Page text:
By Leonard Fehskens
The enterprise transformation theme of The Open Group’s San Francisco conference reminded me of the common assertion that architecture is about change, and the implication that enterprise architecture is thus about enterprise transformation.
We have to be careful that we don’t make change an end in itself. We have to remember that change is a means to the end of getting something we want that is different from what we have. In the enterprise context, that something has been labeled in different ways. One is “alignment,” specifically “business/IT alignment.” Some have concluded that alignment isn’t quite the right idea, and it’s really “integration” we are pursuing. Others have suggested that “coherency” is a better characterization of what we want.
I think all of these are still just means to an end, and that end is fitness for purpose. The pragmatist in me says I don’t really care if all the parts of a system are “aligned” or “integrated” or “coherent,” as long as that system is fit for purpose, i.e., does what it’s supposed to do. [Disclosure: The Open Group is a sponsor of BriefingsDirect podcasts.]
I think all of these are still just means to an end, and that end is fitness for purpose.
I’m sure some will argue that alignment and integration and coherency ensure that a system is “optimal” or “efficient,” but doing the wrong thing optimally or efficiently isn’t what we want systems to do. It’s easy to imagine a system that is aligned, integrated and coherent but still not fit for purpose, and it’s just as easy to imagine a system that is not aligned, not integrated and not coherent but that is fit for purpose.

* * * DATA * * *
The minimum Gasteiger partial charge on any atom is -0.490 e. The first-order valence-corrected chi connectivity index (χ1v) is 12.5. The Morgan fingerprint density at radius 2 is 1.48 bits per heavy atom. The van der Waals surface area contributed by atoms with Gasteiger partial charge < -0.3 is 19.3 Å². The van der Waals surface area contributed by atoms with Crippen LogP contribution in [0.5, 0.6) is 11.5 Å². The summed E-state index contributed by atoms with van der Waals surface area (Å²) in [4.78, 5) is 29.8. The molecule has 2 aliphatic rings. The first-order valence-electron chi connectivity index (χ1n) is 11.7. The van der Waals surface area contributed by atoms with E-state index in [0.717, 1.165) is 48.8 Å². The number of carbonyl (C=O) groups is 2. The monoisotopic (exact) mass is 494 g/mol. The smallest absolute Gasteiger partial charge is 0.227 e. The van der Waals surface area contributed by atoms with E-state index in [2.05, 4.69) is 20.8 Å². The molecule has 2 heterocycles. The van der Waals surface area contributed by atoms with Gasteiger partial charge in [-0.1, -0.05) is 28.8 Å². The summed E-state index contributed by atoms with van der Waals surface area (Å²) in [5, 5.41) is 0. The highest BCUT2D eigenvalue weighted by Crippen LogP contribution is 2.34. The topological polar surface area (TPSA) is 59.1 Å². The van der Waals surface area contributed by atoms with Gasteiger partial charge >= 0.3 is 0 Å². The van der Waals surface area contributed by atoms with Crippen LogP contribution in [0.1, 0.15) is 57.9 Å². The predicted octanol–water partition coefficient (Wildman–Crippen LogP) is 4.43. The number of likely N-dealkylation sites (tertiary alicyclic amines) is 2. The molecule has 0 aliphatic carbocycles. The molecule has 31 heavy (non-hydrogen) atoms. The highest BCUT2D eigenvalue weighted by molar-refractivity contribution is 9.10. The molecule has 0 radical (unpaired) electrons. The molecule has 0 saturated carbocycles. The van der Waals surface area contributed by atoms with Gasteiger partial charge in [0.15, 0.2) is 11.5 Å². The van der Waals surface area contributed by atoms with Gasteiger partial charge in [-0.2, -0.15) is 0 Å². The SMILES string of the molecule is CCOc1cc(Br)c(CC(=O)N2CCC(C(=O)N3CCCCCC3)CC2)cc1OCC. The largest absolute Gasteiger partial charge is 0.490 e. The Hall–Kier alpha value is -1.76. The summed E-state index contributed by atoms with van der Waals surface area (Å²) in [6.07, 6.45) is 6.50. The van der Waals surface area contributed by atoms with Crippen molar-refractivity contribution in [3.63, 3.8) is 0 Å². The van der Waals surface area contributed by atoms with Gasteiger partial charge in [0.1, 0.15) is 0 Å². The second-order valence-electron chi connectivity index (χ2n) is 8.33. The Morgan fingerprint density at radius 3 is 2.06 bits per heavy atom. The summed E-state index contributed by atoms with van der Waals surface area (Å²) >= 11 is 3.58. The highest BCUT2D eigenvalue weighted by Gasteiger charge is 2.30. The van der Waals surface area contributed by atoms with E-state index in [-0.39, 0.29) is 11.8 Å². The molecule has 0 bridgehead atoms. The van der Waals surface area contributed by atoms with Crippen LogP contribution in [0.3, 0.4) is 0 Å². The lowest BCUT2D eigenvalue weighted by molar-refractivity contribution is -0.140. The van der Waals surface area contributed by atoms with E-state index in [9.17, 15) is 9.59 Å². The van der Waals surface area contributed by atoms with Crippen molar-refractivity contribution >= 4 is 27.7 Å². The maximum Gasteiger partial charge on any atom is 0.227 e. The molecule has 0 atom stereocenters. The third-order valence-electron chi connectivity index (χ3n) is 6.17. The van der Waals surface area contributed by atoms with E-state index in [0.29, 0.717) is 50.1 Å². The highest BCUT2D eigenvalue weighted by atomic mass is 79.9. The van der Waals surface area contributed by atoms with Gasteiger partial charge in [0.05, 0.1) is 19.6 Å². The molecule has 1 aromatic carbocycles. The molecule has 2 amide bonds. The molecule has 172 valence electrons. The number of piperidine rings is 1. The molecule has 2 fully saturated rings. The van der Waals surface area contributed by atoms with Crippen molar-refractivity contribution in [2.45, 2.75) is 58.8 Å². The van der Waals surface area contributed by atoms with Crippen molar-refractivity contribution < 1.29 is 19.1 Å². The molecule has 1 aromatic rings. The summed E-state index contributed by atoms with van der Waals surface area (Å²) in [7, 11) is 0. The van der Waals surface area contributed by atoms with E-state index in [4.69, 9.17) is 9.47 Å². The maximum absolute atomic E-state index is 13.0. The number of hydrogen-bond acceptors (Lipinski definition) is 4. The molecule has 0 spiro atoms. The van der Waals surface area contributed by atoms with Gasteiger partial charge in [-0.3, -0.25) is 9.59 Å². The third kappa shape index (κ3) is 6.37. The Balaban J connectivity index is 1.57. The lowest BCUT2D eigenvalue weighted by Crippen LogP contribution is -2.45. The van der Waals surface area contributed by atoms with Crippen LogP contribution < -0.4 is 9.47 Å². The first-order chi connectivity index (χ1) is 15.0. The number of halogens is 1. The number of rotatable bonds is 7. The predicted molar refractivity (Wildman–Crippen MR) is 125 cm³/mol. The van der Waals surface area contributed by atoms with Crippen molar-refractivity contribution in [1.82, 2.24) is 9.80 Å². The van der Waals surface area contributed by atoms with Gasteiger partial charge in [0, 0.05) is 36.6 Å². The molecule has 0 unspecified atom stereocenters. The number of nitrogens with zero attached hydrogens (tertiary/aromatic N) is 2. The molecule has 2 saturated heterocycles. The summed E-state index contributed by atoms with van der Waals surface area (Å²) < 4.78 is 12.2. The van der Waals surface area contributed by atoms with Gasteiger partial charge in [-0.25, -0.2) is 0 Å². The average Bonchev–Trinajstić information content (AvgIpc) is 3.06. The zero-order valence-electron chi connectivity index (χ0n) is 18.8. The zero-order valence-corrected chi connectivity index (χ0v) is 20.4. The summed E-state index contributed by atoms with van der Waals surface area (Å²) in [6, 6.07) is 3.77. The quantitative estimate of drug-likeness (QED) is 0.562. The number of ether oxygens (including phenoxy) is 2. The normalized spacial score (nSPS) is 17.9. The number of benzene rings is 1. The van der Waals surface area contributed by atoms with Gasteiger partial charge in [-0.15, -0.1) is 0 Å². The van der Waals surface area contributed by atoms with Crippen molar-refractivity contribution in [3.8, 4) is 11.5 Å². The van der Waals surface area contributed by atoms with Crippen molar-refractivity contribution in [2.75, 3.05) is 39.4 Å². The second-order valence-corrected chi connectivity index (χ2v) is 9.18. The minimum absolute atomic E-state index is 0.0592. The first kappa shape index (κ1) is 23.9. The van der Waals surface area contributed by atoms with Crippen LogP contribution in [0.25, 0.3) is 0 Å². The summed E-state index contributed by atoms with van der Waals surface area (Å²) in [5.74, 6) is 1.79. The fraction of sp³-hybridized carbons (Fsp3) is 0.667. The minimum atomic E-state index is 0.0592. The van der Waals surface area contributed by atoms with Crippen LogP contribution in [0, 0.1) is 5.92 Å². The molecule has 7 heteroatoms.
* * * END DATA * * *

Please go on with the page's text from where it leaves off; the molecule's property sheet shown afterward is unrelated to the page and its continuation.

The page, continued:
Of course, we can insist that alignment, integration and coherency be with respect to a system’s purpose, but if that’s the case, why don’t we say so directly? Why use words that strongly suggest internal properties of the system, rather than its relationship to an external purpose?
Value is in implementation
Whatever we call it, continuous pursuit of something is ultimately the continuous failure to achieve it. It isn’t the chase that matters, it’s the catch. While I am sympathetic to the idea that there is intrinsic value in “doing architecture,” the real value is in the resulting architecture and its implementation. Until we actually implement the architecture, we can only answer the question, “Are we there yet?” with, “No, not yet.”
Let me be clear that I’m not arguing, or even assuming, that things don’t change and we don’t need to cope with change. Of course they do, and of course we do. But we should take a cue from rock climbers — the ones who don’t fall generally follow the principle “only move one limb at a time, from a secure position.”
What stakeholders mean by fitness for purpose must be periodically revisited and revised. It’s fashionable to say “Enterprise architecture is a journey, not a destination,” and this is reflected in definitions of enterprise architecture that refer to it as a “continuous process.” However, the fact is that journey has to pass through specific waypoints. There may be no final destination, but there is always a next destination.
There may be no final destination, but there is always a next destination.
Finally, we should not forget that while the pursuit of fitness for purpose may require that some things change; it may also require that some things not change. We risk losing this insight if we conclude that the primary purpose of architecture is to enable change. The primary purpose of architecture is to ensure fitness for purpose.
For a fuller treatment of the connection between architecture and fitness for purpose, see my presentations to The Open Group Conferences in Boston, July 2010, “What ‘Architecture’ in ‘Enterprise Architecture’ Ought to Mean,” and Amsterdam, October 2010, “Deriving Execution from Strategy: Architecture and the Enterprise.”
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